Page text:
Only a few years after its establishment, the U.S. European Command (USEUCOM) supported one of the largest and most successful refugee relief operations of the 20th century. Fleeing the onslaught of Soviet troops, more that 200,000 Hungarians left their homeland and poured into neighboring Austria and Yugoslavia during the late fall of 1956. Over the ensuing months, the command through its air and ground components, U.S. Air Forces in Europe (USAFE) and U.S. Army Europe (USAREUR), provided much needed supplies for the care and feeding of refugees and later transported roughly 30,000 for eventual re-settlement in the United States.
Subtle changes were taking place behind the Iron Curtain in the mid-1950s that led many to renew the fight for lost freedoms. In a secret speech delivered to the 20th Congress of the Communist Party on 25 February 1956, Soviet Premier Nikita Khrushchev openly denounced Stalin as having strayed from Marxism-Leninism and announced a campaign of de-Stalinization. His speech sparked unexpected protests and rebellions throughout the communist world. On 23 October 1956, a group of students in Budapest, Hungary, took to the streets to demand accelerated government reforms. However, just days into a mounting country-wide revolt, Soviet troops stormed into Hungary with a heavy hand to end the uprising which subsequently spawned the largest refugee crisis within Europe since the end of World War II.
With thousands fleeing into neighboring Austria on a daily basis, American Ambassador Llewellyn Thompson made a direct appeal to USEUCOM for assistance in supporting Austrian government and United Nations efforts to cope with the influx of refugees. In turn, the command directed USAFE to coordinate all relief assistance and enlist the aid of USAREUR in securing materiel such as bedding, mess equipment, and medical supplies. During most of November 1956, USAFE airlifters flew several hundred tons of relief supplies to Red Cross refugee centers in Austria, Switzerland, and West Germany in what was known as OPERATION MERCY. The two component commands also worked to stockpile additional supplies and materiel at Neubiberg Air Base near Munich for future use.
Realizing additional action was needed to address a growing humanitarian crisis, U.S. President Dwight Eisenhower publically announced on 8 November the offer of asylum for an initial group of 5,000. Later on 1 December, Eisenhower directed the emergency admission of an additional 15,000 refugees, which was increased by another 18,000 several weeks later. The Department of Defense was charged with arranging for their transportation to the States and for setting up reception areas. About 9,000 refugees would travel by sea in American troop transports, while the remainder would be flown by military airlifters and civilian airliners. Upon arrival, the Hungarians were to be temporarily housed at Camp Kilmer, New Jersey where multiple federal agencies assisted them through a resettlement process to become the newest members of American society.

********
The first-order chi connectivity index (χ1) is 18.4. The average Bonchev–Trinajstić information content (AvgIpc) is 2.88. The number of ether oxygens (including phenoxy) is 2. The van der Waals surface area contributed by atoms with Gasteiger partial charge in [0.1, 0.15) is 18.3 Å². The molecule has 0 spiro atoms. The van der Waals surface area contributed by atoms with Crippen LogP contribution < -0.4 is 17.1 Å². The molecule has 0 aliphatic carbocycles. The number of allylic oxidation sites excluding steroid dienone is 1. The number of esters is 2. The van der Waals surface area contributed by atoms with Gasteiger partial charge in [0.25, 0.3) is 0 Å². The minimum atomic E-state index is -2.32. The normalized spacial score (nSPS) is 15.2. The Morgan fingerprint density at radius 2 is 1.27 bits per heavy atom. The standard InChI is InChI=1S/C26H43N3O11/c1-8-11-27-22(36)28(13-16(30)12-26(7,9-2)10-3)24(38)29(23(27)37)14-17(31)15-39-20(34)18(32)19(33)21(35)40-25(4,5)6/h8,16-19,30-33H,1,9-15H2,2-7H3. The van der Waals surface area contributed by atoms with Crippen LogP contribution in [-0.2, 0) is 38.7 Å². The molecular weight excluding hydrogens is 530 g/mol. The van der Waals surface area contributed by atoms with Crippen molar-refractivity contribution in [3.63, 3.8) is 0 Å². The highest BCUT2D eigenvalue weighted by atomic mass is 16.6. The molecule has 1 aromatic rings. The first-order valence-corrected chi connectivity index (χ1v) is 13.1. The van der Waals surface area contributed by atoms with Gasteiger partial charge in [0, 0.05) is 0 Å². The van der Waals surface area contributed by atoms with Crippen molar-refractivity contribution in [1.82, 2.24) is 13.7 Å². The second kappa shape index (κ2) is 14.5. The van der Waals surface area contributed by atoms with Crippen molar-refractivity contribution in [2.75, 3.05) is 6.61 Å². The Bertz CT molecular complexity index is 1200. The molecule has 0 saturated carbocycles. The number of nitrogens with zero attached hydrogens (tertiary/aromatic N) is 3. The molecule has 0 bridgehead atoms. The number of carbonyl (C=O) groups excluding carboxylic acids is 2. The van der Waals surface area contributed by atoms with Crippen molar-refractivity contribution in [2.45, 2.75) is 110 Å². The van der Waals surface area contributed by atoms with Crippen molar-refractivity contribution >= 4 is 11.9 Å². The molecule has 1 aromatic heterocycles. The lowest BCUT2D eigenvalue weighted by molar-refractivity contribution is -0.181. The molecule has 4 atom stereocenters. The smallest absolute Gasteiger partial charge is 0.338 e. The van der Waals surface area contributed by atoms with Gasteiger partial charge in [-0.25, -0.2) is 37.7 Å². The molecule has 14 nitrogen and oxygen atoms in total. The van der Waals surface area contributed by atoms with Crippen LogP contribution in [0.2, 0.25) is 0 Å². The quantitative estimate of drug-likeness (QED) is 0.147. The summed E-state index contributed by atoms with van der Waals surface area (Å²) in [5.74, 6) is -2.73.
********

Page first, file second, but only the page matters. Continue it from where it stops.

On the European side of what was designated as OPERATION SAFE HAVEN, USEUCOM directed USAFE and USAREUR to establish a staging area with temporary facilities near the Munich-Riem Civil Airport in preparation for the airlift. Almost overnight, soldiers and airmen had set up accommodations with cots and mattresses. Military doctors and nurses also set up a medical dispensary to take care of the sick. Traveling by train and bus from Vienna, Austria to Munich, the refugees would board either commercial airliners or airlifters operated by the Military Air Transport Service, the predecessor of today’s Air Mobility Command. After flights lasting over 15 hours with multiple stops across the North Atlantic, the refugees would disembark at McGuire Air Force Base, New Jersey, where they could be bussed to nearby Camp Kilmer to begin the resettlement process.
The first phase of the operation took place from 11 December 1956 to 3 January 1957. A total of 107 military flights transported 6,393 travelers to America. The busiest day occurred on Christmas Eve with 984 refugees flown from Munich to McGuire. President Eisenhower’s own transport, a Lockheed Super Constellation known as Columbine III, also participated alongside the military and commercial carriers during this period. Throughout the airlift, special missions carried women in the late stages of pregnancy, as well as children and medical patients in need of attentive care. The second phase of the airlift lasted a longer period from 6 January through 30 June 1957, with an additional 3,791 travelers flown by military airlifters. Commercial contract flights accounted for 4,170 refugees during both phases of SAFE HAVEN. In nearly seven months of continuous operations, the airlift experienced no accidents and transported all passengers safely.
The international response to the Hungarian refugee crisis of 1956 was widely seen as a model for the conduct of such a large endeavor. Within days of the exodus starting, a multilateral effort was initiated to care, feed and resettle the refugees as fast as they arrived. By the end, over 180,000 refugees were resettled from Austria and Yugoslavia to 37 other countries. The episode also marked an important early milestone for USEUCOM and its components. Although keen on maintaining a high degree of readiness during a critical period of the Cold War, the command stood ready to assist those in need, whoever they were and wherever they came from.
Mr. Butler has served as the USEUCOM Command Historian since August 2019. He has over 25 years of experience as a Department of Defense historian.
Lieutenant Colonel Sante is a career Military Intelligence officer with 21 years of service and has been assigned as an Army reserve historian with USEUCOM History Office since 2018.